MMM (Mavrodi Mundial Moneybox), a social financial networking scheme, came into Nigeria around November, 2015. The Ponzi scheme promised Nigerians 30% returns on the money they “invested”. However, they will not have access to their money and the “interest” until it matures 30 days later. This promise was so enticing because whereas banks will give you 0.3% interest on your money with them (that is if you didn’t withdraw from it within the month), MMM will give you 30%. This promise of financial independence attracted many Nigerians.
I was among the subscribers of MMM. I learnt about it through my neighbours, who came to sell the idea in the school I worked with then. Most of the teachers jumped in and we really enjoyed it while it lasted. When MMM crashed, we paid the price fully.
The news of the suicides that followed the crash of MMM still tastes bitter in my mouth. There were also cases of crashed marriages and businesses because of unwise investments made by people who believed MMM was their answered prayers. The country was indeed thrown into mourning that period.
But have Nigerians learnt from this bitter experience? No, not at all; they have actually learnt nothing. Most Nigerians refused to learn. MMM only opened the door for more fraudulent Ponzi schemes to enter Nigeria.
Sometime in April, or was it May, my friends contacted me and asked me to invest in another Ponzi scheme called Loom. This one pays eight times of a person’s investment after some days (I think after four days). I told all my inviters that I am yet to recover from MMM so I won’t go in for Loom, which I saw as a looming disaster that will only bring me gloom. I was called chicken livered and all, but I don’t regret my decision because Loom has joined the list of Ponzi schemes in the waste bin.
What prompted me to put up this article is that I went into my Telegram page this morning (after weeks of not visiting it) and noticed a lot of notifications from people and groups I knew nothing of. I only belonged to three groups in Telegram, which I joined because their activities and discussions help me a lot. But today, I found seven new groups that I didn’t add myself and people I don’t know by sending me private chats.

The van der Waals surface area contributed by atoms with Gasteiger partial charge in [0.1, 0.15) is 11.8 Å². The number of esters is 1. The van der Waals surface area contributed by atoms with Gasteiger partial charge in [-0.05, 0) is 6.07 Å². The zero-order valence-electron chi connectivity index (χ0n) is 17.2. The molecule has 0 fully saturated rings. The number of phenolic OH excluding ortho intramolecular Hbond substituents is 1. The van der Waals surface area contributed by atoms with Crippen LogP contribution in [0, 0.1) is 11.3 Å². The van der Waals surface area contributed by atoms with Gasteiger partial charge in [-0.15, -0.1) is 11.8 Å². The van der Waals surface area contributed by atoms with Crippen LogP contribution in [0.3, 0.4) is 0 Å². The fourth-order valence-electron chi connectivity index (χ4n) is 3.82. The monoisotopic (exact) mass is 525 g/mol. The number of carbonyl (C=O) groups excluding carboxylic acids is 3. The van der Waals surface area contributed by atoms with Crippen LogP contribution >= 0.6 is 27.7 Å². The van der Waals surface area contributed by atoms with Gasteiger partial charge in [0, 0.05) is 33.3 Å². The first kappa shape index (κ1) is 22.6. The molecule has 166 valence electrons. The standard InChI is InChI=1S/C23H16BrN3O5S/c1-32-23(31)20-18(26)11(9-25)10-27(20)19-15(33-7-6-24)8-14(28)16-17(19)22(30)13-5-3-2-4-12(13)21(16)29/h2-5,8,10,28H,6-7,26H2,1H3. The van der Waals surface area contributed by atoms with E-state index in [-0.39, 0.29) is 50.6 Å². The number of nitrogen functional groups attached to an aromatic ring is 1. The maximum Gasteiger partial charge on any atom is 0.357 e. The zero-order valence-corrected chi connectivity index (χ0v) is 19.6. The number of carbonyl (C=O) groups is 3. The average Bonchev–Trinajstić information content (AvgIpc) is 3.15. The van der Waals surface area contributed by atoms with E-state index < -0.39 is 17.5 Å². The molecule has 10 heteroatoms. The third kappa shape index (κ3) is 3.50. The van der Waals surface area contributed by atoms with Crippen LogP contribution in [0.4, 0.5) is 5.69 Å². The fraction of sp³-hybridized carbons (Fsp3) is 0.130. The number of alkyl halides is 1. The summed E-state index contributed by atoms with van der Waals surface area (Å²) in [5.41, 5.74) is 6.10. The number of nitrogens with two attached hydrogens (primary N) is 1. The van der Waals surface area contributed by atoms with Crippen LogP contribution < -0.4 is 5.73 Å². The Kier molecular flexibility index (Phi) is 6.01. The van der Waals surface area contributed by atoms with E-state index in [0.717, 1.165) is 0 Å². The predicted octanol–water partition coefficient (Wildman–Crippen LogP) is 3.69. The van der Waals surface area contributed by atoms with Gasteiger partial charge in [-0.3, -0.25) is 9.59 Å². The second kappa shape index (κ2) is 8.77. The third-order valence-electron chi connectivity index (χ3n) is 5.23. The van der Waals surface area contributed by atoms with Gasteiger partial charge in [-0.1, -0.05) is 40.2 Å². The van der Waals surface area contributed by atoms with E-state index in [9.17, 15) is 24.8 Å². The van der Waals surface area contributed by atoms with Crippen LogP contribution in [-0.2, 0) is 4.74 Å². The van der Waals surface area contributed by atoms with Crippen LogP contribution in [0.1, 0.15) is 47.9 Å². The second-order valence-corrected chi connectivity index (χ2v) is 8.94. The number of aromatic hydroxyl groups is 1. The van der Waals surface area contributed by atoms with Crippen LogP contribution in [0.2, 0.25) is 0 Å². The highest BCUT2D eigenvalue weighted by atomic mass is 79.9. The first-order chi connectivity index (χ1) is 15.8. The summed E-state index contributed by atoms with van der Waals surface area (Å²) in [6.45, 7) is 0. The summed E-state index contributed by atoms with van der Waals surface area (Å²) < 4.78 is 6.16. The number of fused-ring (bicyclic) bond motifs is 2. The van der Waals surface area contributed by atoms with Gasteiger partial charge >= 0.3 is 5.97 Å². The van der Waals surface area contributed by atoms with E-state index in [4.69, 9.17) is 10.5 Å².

I ignored the chats because I’ve discovered how porous Telegram is but I decided to check out the groups. Out of these seven new groups one discusses matters relating to community development (they are adding people from Anambra State so I guess it has some political undertones) while the other six post matters that sounded like Greek to me.
In these other six groups I’m referring to, I saw comments like, “boss, confirm my payment”, “I want to send up 500k”, “manager reply my direct chat”, “new members have special offers”, “promo package for those that brought new members” and things like that. The first thing my mind told me was, “these are fraudsters”. But as I checked more of these groups, I noticed that they are different Ponzi schemes quietly making their transactions through the social media. People quietly add those they felt will be interested without first notifying them. Maybe, they hoped that by the time the person studies the movement of cash up and down, he will be enticed into the game.
So, here is the whole summary, MMM is still operating in Nigeria. But it is wearing different clothes and answering different names right now.
Of course, I heard that the original MMM is still operating in Nigeria even though its founder, Sergey Mavrodi, has died. But that is not the point I want to make here. The major issue is that Nigerians are still “investing” their hard earned money into wrong ventures.
If you truly sit down to analyse why people go into Ponzi schemes you will agree with me that poverty wasn’t the cause. During the MMM days, people accused poverty for influencing their decisions to take the risk. But today that NairaBet, NaijaBet and other betting houses have kept the low income earners busy, no one will accuse poverty again for pushing people into this high risk “investment” plan.
It is improper to refer to any of these Ponzi schemes as investment. Yes, it increases the money the person “invested” by collecting from other “investors” to settle him; but is that how investments work?
Nigerians need to understand that they can never increase their income through these shady ventures. They need to learn the “easy come easy go” idiom and put it to use. They should stop taking unnecessary and stupid risks. There are so many ways money can be invested and there are many ways income can be increased, choosing Ponzi scheme will only end in disaster.